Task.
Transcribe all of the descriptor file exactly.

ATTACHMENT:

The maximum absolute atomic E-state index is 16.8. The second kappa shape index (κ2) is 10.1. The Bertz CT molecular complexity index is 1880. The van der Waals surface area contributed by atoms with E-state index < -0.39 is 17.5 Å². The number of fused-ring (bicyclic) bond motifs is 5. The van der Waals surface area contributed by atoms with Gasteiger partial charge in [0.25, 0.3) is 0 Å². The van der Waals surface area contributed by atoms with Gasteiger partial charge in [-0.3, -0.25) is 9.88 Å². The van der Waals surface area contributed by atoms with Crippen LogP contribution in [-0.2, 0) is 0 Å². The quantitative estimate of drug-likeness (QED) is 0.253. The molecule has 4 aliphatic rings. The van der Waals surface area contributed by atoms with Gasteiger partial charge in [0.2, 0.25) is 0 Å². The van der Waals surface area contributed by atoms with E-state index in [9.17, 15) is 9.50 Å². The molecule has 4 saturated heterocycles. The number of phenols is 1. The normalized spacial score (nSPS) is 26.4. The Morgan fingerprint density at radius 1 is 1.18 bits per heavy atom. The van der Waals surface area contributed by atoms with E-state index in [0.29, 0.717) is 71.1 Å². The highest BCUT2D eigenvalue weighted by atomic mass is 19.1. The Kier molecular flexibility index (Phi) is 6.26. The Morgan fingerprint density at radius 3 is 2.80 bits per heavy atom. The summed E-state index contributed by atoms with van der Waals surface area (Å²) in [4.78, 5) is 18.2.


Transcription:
The maximum absolute atomic E-state index is 16.8. The second kappa shape index (κ2) is 10.1. The Bertz CT molecular complexity index is 1880. The van der Waals surface area contributed by atoms with E-state index < -0.39 is 17.5 Å². The number of fused-ring (bicyclic) bond motifs is 5. The van der Waals surface area contributed by atoms with Gasteiger partial charge in [0.25, 0.3) is 0 Å². The van der Waals surface area contributed by atoms with Gasteiger partial charge in [-0.3, -0.25) is 9.88 Å². The van der Waals surface area contributed by atoms with Crippen LogP contribution in [-0.2, 0) is 0 Å². The quantitative estimate of drug-likeness (QED) is 0.253. The molecule has 4 aliphatic rings. The van der Waals surface area contributed by atoms with Gasteiger partial charge in [0.2, 0.25) is 0 Å². The van der Waals surface area contributed by atoms with E-state index in [9.17, 15) is 9.50 Å². The molecule has 4 saturated heterocycles. The number of phenols is 1. The normalized spacial score (nSPS) is 26.4. The Morgan fingerprint density at radius 1 is 1.18 bits per heavy atom. The van der Waals surface area contributed by atoms with E-state index in [0.29, 0.717) is 71.1 Å². The highest BCUT2D eigenvalue weighted by atomic mass is 19.1. The Kier molecular flexibility index (Phi) is 6.26. The Morgan fingerprint density at radius 3 is 2.80 bits per heavy atom. The summed E-state index contributed by atoms with van der Waals surface area (Å²) in [4.78, 5) is 18.2.